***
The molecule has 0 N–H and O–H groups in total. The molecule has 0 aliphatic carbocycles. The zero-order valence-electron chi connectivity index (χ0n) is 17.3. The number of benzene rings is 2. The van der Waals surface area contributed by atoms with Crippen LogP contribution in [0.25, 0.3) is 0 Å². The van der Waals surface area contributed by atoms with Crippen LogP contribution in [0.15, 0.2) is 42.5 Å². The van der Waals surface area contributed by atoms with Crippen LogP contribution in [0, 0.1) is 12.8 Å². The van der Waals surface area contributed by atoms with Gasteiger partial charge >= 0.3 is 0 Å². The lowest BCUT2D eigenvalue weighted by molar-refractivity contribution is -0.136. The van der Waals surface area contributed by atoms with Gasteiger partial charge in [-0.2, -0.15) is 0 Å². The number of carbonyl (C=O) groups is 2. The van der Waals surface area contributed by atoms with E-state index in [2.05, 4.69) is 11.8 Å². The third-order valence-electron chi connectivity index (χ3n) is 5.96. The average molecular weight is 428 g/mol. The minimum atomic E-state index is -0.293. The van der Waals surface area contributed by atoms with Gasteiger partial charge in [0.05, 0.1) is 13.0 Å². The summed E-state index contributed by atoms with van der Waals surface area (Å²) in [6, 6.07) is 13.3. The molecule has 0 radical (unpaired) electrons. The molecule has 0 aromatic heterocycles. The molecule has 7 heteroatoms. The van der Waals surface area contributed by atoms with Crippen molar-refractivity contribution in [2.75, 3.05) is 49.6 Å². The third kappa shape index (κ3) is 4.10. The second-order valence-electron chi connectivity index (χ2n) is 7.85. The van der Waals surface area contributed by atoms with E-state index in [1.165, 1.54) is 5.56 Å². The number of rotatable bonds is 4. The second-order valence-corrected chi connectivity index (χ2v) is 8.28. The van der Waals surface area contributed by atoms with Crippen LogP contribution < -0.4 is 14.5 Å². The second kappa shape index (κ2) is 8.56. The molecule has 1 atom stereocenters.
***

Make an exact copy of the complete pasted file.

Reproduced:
The molecule has 0 N–H and O–H groups in total. The molecule has 0 aliphatic carbocycles. The zero-order valence-electron chi connectivity index (χ0n) is 17.3. The number of benzene rings is 2. The van der Waals surface area contributed by atoms with Crippen LogP contribution in [0.25, 0.3) is 0 Å². The van der Waals surface area contributed by atoms with Crippen LogP contribution in [0.15, 0.2) is 42.5 Å². The van der Waals surface area contributed by atoms with Crippen LogP contribution in [0, 0.1) is 12.8 Å². The van der Waals surface area contributed by atoms with Gasteiger partial charge >= 0.3 is 0 Å². The lowest BCUT2D eigenvalue weighted by molar-refractivity contribution is -0.136. The van der Waals surface area contributed by atoms with Gasteiger partial charge in [-0.2, -0.15) is 0 Å². The number of carbonyl (C=O) groups is 2. The van der Waals surface area contributed by atoms with E-state index in [2.05, 4.69) is 11.8 Å². The third-order valence-electron chi connectivity index (χ3n) is 5.96. The average molecular weight is 428 g/mol. The minimum atomic E-state index is -0.293. The van der Waals surface area contributed by atoms with Gasteiger partial charge in [0.05, 0.1) is 13.0 Å². The summed E-state index contributed by atoms with van der Waals surface area (Å²) in [6, 6.07) is 13.3. The molecule has 0 radical (unpaired) electrons. The molecule has 0 aromatic heterocycles. The molecule has 7 heteroatoms. The van der Waals surface area contributed by atoms with Crippen molar-refractivity contribution in [2.75, 3.05) is 49.6 Å². The third kappa shape index (κ3) is 4.10. The second-order valence-electron chi connectivity index (χ2n) is 7.85. The van der Waals surface area contributed by atoms with E-state index in [1.165, 1.54) is 5.56 Å². The number of rotatable bonds is 4. The second-order valence-corrected chi connectivity index (χ2v) is 8.28. The van der Waals surface area contributed by atoms with Crippen LogP contribution < -0.4 is 14.5 Å². The second kappa shape index (κ2) is 8.56. The molecule has 1 atom stereocenters.